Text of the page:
Matthew D Cooper, MD, Kathleen Kromer-Baker, PhD, That N Tran, MD, Maria Chun, PhD, Racquel S Bueno, MD, Cedric Lorenzo, MD. University of Hawaii
Multiple studies have demonstrated the efficacy of bariatric surgery in producing long term weight loss and resolution of medical comorbidities. Success after laparoscopic roux-en-y gastric bypass (LRYGB) is usually defined as a 50% or greater loss of excess body weight (EWL) at 1 year after surgery. Failure of a patient to achieve expected weight loss after gastric bypass is a frustrating and difficult problem for both patients and surgeons. If a better method of predicting a patient's potential for success or failure were available then pre- and post-operative interventions could be instituted to optimize weight loss efforts. This study aims to determine the factors that would identify patients most likely to benefit from surgery in order to optimize resource allocation, manage patients’ expectations, and avoid exposing patients unlikely to benefit from surgery to its inherent risks.
This study involved a retrospective chart review of 373 patients who underwent LRYGB from January 1, 2006 to December 31, 2009. Within this group, 202 were excluded for failure to attend adequate medical follow-up or incomplete demographic data. The final sample consisted of 171 participants. Variables were analyzed using linear and multivariate regression. Covariates were additionally tested for associations with %EWL using quantile regression, adjusted for gender, age, original BMI, and Caucasian ethnicity.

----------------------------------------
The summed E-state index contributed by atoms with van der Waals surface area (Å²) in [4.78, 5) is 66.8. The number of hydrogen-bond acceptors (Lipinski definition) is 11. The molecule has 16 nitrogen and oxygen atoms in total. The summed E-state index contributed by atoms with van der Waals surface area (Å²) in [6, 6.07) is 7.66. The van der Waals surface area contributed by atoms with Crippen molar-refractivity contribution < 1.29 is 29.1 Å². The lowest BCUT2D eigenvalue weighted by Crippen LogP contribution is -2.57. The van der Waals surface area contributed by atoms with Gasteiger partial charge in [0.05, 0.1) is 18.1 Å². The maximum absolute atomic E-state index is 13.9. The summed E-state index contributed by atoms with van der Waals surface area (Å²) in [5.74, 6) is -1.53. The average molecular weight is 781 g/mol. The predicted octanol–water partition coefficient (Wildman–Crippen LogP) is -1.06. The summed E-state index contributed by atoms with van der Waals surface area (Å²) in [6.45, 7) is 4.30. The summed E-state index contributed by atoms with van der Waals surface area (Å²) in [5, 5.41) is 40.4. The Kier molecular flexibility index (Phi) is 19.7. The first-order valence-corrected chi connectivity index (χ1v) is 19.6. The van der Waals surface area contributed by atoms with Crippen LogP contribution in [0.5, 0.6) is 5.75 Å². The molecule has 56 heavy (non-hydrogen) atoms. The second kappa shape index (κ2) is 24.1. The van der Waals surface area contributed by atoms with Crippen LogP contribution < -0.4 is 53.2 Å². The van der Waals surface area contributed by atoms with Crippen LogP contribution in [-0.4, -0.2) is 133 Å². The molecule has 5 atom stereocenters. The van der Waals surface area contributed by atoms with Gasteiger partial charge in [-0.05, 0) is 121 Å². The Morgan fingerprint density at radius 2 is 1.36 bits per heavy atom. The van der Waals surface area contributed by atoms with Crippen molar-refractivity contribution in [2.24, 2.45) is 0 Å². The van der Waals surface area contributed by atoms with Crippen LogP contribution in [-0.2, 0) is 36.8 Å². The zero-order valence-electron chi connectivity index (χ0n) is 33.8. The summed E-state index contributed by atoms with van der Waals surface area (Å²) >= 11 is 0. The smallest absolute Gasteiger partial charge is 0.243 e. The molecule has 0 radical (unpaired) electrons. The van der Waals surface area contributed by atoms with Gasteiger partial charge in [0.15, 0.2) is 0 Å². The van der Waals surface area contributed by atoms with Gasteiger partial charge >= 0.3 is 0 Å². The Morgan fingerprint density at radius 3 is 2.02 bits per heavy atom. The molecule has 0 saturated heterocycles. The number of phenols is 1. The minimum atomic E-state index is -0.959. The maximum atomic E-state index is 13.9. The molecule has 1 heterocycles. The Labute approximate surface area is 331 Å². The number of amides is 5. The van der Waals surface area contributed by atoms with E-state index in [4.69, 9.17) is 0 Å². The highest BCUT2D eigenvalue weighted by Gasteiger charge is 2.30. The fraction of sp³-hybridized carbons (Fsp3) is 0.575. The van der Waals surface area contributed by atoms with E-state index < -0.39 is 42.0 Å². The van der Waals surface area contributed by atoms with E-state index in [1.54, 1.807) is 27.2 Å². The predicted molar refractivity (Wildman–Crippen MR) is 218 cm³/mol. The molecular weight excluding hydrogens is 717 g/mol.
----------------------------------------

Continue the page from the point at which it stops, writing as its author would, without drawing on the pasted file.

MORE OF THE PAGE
Factors significantly predictive of greater %EWL included Caucasian ethnicity, lower initial BMI, less prior alcohol use, and lack of dyslipidemia. Surprisingly, having a greater number of antihypertensive medications, presence of dyspnea of exertion, and obstructive sleep apnea were also predictive of greater %EWL after LRYGB. Increased preoperative pain and select health conditions were associated with less successful %EWL. These conditions included metabolic syndrome, diabetes, dyslipidemia, fasting hyperglycemia, anxiety, pain, gout, and kidney disease.
Results show that certain demographic characteristics and health conditions can positively or negatively affect patient outcomes after LRYGB. These associations may be used to further improve patient selection, manage patient’s expectations, direct preoperative psychological and medical therapy, and improve postoperative patient care. However, further study is needed to explain why a patient’s specific profile would positively or negatively affect their weight loss after LRYGB.